• Single-room MHRV system in bathroom and kitchen (Vent-Axia HR-25 with humidistat, Lo-Carbon Tempra)
  • Gas combi boiler with TRVs and soft zones in main rooms, timer used
  • 5.2kWp photo voltaic panels
  • Low energy lighting throughout, mainly LED
  • Low energy appliances throughout
  • Water saving devices include; dual-flush WC, water widget for shower, water-efficient wet kitchen appliances
  • OpenTRV zoned heating with occupancy sensing
  • Small off-grid PV system to power server and study.
Benefits of work carried out:

1) My home and office electricity bill is about £200per year on an all-green tariff. Gas is about £250 per year as of 2016, for me and my young family. I am saving over £1000 a year on my energy bills and I have been able to keep bills roughly flat for years.

2) The living room is much warmer in winter (and cooler in summer) and less draughty and more comfortable. It’s the safe warm focus of the home.*

3) All these energy efficiency improvements have given us the opportunity to improve the decor and lighting more than we might otherwise have done.

4) The PV has also been excellent: maintenance free, taking us carbon neutral or negative for energy, and covering all our energy bills from FiT payments so effectively eliminating them.

* This was achieved by putting a door back in from the corridor, replacing the old and failing patio doors, adding thick curtains with solar reflective blackout blinds and installing aerogel dry lining.

Favourite feature:

PV + OpenTRV; covering our raw energy needs and eliminating a huge amount of waste.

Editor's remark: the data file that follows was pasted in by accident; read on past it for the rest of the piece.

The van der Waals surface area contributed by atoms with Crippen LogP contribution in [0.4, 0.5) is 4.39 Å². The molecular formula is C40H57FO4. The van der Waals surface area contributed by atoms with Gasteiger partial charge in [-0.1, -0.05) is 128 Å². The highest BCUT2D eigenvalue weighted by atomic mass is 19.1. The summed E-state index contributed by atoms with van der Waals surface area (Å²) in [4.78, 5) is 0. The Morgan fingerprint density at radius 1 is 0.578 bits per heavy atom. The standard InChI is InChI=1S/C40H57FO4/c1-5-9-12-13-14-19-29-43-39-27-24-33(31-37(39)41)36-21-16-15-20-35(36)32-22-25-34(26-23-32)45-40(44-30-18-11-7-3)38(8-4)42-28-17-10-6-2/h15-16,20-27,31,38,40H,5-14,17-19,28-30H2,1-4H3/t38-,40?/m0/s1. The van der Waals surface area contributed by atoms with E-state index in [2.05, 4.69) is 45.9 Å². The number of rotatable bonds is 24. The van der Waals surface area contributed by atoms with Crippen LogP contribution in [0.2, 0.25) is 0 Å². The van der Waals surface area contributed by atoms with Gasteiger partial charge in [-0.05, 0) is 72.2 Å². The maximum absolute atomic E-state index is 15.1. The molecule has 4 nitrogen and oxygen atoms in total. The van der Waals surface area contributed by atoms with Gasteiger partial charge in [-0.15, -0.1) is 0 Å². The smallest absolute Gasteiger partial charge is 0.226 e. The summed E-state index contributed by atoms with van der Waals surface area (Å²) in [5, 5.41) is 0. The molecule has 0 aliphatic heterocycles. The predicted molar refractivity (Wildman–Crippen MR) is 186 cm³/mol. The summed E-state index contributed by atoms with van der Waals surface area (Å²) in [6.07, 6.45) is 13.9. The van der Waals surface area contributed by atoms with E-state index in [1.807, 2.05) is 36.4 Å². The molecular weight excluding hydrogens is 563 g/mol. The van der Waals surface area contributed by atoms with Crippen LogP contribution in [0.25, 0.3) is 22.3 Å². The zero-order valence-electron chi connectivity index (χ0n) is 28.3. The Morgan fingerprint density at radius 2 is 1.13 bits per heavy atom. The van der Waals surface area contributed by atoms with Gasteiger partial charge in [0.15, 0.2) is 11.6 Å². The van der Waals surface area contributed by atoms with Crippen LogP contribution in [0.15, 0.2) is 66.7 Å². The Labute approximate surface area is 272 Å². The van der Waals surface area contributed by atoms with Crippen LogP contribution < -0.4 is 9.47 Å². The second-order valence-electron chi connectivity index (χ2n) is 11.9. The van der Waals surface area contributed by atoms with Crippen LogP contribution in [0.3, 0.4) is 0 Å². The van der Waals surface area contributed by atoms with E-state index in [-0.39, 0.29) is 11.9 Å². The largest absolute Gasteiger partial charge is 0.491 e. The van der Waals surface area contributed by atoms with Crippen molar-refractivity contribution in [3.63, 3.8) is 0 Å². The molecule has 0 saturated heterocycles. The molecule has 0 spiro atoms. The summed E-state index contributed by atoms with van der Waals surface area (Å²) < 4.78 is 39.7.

Project update:

2015/10: aerogel internal wall insulation of master and rear bedroom.

2016/08: significant upgrade of the off-grid system

Updated on 20/07/2016

Business name:


Business overview:

OpenTRV is about helping homeowners halve their space-heating bills and carbon footprint, while improving comfort, and with payback within a single heating season.

Common questions and answers for this SuperHome

Which builder did you use for your retrofit?+

David Mansell and Ross Woodland are the builders that I use. Email david[@] Some plumbing stuff I organise via other routes because my next-door-but-one neighbour works at a plumbers’ merchants! We upgraded our existing cistern to dual flush.

Which single room heat recovery units did you use in the bathroom and kitchen?+

The units I use are both Vent-Axia and if left to run all year would be about £2 in electricity charges. (The bathroom one is only on half the year though!) The units are: Bathroom: HR-25 (with humidistat) and Kitchen: Lo-Carbon Tempra

How do you go about installing a single room heat recovery unit?+

Builder or DIY with a core drill.

Contact this homeowner

Assessment types

SuperHomes Assessed

A home that has been visited and assessed by us and confirmed as reaching the SuperHome standard, which demonstrates a 60% carbon saving.

Homeowner Reported

Information has been provided by the homeowner about their home and energy use prior to the installation of measures and following their installation which demonstrates a carbon saving. This information has not been verified.

Remote Assessed

The homeowner has provided information on their home including what measures have been installed which has enables an assessor working on our behalf to assess their carbon savings. This home has not been visited to verify the measures installed.


This home has not been assessed, but the homeowner has reported what measures have been installed. It may be that this home is awaiting assessment.